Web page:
(ii)  SPR provided ornithological information to help remedy a shortcoming in the Syrior application.

(iii)  It is on tenanted land owned by the Crogen Estate and the tenancy agreement will have obliged Syrior to have the approval of Crogen.

(iv)  Crogen is the major landowner beneficiary of the SPR proposal and so both they and SPR have an interest in the degradation of the landscape by the Syrior turbines so that any further visual impact assessment will claim that the damage has already been done.

(v)  Perhaps the most important aspect is that there are four landowners who have already said “yes” to SPR wind turbines on their land. Even if SPR don’t go ahead, or are turned down for their monstrous proposal, approval for Syrior will have opened up the area for other applications.

With this in mind, we took legal advice from Richard Buxton Environmental and Public Law, and were told that there are good grounds on which to apply for judicial review of the planning decision by DCC. These reasons mainly revolve from the inadequacy of the process followed by DCC.

We have therefore advised DCC of our intention to apply to the courts for judicial review.  We see this as an extension of the wall of protest that STEMM supporters have already thrown up around this application and thus it is not a change of course.  It is, however, stepping up a gear, but we are fortunate in having an offer of separate funds to support this process. I trust that we can count on your continuing support for this challenge to the wind factory development of Mynydd Mynyllod and the Upper Dee Valley.  (Andrew Jedwell on behalf of STEMM.)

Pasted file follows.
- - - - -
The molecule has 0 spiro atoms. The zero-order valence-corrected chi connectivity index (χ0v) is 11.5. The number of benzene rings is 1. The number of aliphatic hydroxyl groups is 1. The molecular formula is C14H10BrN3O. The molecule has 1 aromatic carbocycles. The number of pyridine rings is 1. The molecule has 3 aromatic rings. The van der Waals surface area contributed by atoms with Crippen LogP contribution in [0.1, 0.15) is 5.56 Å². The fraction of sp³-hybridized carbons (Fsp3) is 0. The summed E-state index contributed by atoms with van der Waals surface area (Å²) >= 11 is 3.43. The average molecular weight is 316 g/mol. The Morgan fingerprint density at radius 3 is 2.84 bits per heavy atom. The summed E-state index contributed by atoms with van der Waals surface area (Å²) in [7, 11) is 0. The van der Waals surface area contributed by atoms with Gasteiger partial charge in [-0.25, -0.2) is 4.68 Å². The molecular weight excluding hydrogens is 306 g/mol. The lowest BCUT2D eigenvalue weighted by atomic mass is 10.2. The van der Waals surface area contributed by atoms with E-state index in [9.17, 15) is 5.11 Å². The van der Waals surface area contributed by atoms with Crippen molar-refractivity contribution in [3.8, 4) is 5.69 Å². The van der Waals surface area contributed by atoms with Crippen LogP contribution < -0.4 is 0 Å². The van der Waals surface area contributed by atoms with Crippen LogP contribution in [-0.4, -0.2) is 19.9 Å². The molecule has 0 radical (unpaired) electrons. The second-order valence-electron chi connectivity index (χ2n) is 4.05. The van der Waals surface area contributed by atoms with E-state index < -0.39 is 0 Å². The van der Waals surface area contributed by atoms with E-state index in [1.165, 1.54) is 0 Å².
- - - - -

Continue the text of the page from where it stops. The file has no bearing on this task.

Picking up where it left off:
‘Latest Get-Rich-Quick Scheme.’

Powerful words this week from Welsh hill farmer R. Davies of Bala in the lead letter in the Free Press.
As farmers the land we farm is not ours, we are merely guardians of it, looking after it for future generations as previous ones have for us.  Without farmers there’d be no countryside.  Sadly it appears that the ever-increasing greed and want for more, of some farmers throughout the UK, is leading to the demise of the very countryside we are supposed to protect…..Building commercial wind turbines on your land is simply not farming.  We are selling ourselves short for short-term gain for the few.  Farming forms part of our Welsh identity, it is as important as our language, and yet we do nothing to protect its longevity….It is time that those of us who truly cherish our country and land stood up to our neighbours; after all they clearly don’t care about our future or ‘way of life’, and protect the countryside that is at risk by its guardians.  If you think commercial wind turbines are farm diversification then you are clearly in the wrong job: you are not farming.’
There is also a letter in the newspaper from Mike Skuse of Ruthin who is part of the group campaigning against RWE npower’s plans for 32 wind turbines of 475ft (145m) for Clocaenog Forest.  Mike makes several points including this:  ‘The number of jobs in the renewable sector is only growing because of the subsidies that we are paying.  That is taking money out of my pocket and putting it in the windfarm developer’s.  That decreases my spending power and increases his – but it does not create new wealth at all.  Subsidies are in effect a tax.’
No doubt more letters will follow in the coming weeks.